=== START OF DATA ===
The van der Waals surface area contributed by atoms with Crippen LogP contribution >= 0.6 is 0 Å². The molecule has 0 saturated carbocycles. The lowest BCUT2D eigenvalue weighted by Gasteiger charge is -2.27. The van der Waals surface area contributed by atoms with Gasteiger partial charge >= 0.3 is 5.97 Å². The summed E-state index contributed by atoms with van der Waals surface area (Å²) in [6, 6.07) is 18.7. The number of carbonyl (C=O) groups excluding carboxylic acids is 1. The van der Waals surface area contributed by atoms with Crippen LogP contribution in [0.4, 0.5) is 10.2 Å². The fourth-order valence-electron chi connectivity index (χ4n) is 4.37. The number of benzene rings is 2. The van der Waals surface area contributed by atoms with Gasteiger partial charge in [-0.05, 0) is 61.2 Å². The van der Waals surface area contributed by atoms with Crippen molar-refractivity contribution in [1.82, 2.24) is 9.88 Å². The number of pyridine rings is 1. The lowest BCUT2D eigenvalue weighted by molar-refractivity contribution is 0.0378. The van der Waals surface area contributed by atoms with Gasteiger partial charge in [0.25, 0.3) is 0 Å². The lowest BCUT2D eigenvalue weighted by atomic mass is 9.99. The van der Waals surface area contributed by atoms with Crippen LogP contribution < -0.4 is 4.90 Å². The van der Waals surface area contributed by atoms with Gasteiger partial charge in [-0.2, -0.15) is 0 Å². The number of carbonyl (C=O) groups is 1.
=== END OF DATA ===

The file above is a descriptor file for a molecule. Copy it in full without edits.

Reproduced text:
The van der Waals surface area contributed by atoms with Crippen LogP contribution >= 0.6 is 0 Å². The molecule has 0 saturated carbocycles. The lowest BCUT2D eigenvalue weighted by Gasteiger charge is -2.27. The van der Waals surface area contributed by atoms with Gasteiger partial charge >= 0.3 is 5.97 Å². The summed E-state index contributed by atoms with van der Waals surface area (Å²) in [6, 6.07) is 18.7. The number of carbonyl (C=O) groups excluding carboxylic acids is 1. The van der Waals surface area contributed by atoms with Crippen LogP contribution in [0.4, 0.5) is 10.2 Å². The fourth-order valence-electron chi connectivity index (χ4n) is 4.37. The number of benzene rings is 2. The van der Waals surface area contributed by atoms with Gasteiger partial charge in [-0.05, 0) is 61.2 Å². The van der Waals surface area contributed by atoms with Crippen molar-refractivity contribution in [1.82, 2.24) is 9.88 Å². The number of pyridine rings is 1. The lowest BCUT2D eigenvalue weighted by molar-refractivity contribution is 0.0378. The van der Waals surface area contributed by atoms with Gasteiger partial charge in [0.25, 0.3) is 0 Å². The lowest BCUT2D eigenvalue weighted by atomic mass is 9.99. The van der Waals surface area contributed by atoms with Crippen LogP contribution < -0.4 is 4.90 Å². The van der Waals surface area contributed by atoms with Gasteiger partial charge in [-0.2, -0.15) is 0 Å². The number of carbonyl (C=O) groups is 1.